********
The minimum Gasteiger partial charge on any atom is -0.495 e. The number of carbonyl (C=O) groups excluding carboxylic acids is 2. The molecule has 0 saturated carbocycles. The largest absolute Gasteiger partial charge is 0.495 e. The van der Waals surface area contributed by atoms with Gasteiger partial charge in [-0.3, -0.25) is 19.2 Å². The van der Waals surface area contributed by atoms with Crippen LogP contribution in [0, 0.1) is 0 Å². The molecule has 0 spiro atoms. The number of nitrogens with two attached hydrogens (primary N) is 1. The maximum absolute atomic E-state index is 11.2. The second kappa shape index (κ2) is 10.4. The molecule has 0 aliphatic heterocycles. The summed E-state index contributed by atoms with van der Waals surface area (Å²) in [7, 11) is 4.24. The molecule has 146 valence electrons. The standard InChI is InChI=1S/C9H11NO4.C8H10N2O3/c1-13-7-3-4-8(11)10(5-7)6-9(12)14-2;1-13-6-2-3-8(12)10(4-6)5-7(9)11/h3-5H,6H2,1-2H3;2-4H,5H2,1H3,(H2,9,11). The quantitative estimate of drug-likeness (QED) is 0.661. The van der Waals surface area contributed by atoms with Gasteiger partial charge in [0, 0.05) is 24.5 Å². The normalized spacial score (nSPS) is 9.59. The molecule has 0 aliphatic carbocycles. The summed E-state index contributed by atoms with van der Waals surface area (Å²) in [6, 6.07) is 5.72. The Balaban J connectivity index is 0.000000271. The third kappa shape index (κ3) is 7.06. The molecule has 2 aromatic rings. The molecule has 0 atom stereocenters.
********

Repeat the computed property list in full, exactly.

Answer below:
The minimum Gasteiger partial charge on any atom is -0.495 e. The number of carbonyl (C=O) groups excluding carboxylic acids is 2. The molecule has 0 saturated carbocycles. The largest absolute Gasteiger partial charge is 0.495 e. The van der Waals surface area contributed by atoms with Gasteiger partial charge in [-0.3, -0.25) is 19.2 Å². The van der Waals surface area contributed by atoms with Crippen LogP contribution in [0, 0.1) is 0 Å². The molecule has 0 spiro atoms. The number of nitrogens with two attached hydrogens (primary N) is 1. The maximum absolute atomic E-state index is 11.2. The second kappa shape index (κ2) is 10.4. The molecule has 0 aliphatic heterocycles. The summed E-state index contributed by atoms with van der Waals surface area (Å²) in [7, 11) is 4.24. The molecule has 146 valence electrons. The standard InChI is InChI=1S/C9H11NO4.C8H10N2O3/c1-13-7-3-4-8(11)10(5-7)6-9(12)14-2;1-13-6-2-3-8(12)10(4-6)5-7(9)11/h3-5H,6H2,1-2H3;2-4H,5H2,1H3,(H2,9,11). The quantitative estimate of drug-likeness (QED) is 0.661. The van der Waals surface area contributed by atoms with Gasteiger partial charge in [0, 0.05) is 24.5 Å². The normalized spacial score (nSPS) is 9.59. The molecule has 0 aliphatic carbocycles. The summed E-state index contributed by atoms with van der Waals surface area (Å²) in [6, 6.07) is 5.72. The Balaban J connectivity index is 0.000000271. The third kappa shape index (κ3) is 7.06. The molecule has 2 aromatic rings. The molecule has 0 atom stereocenters.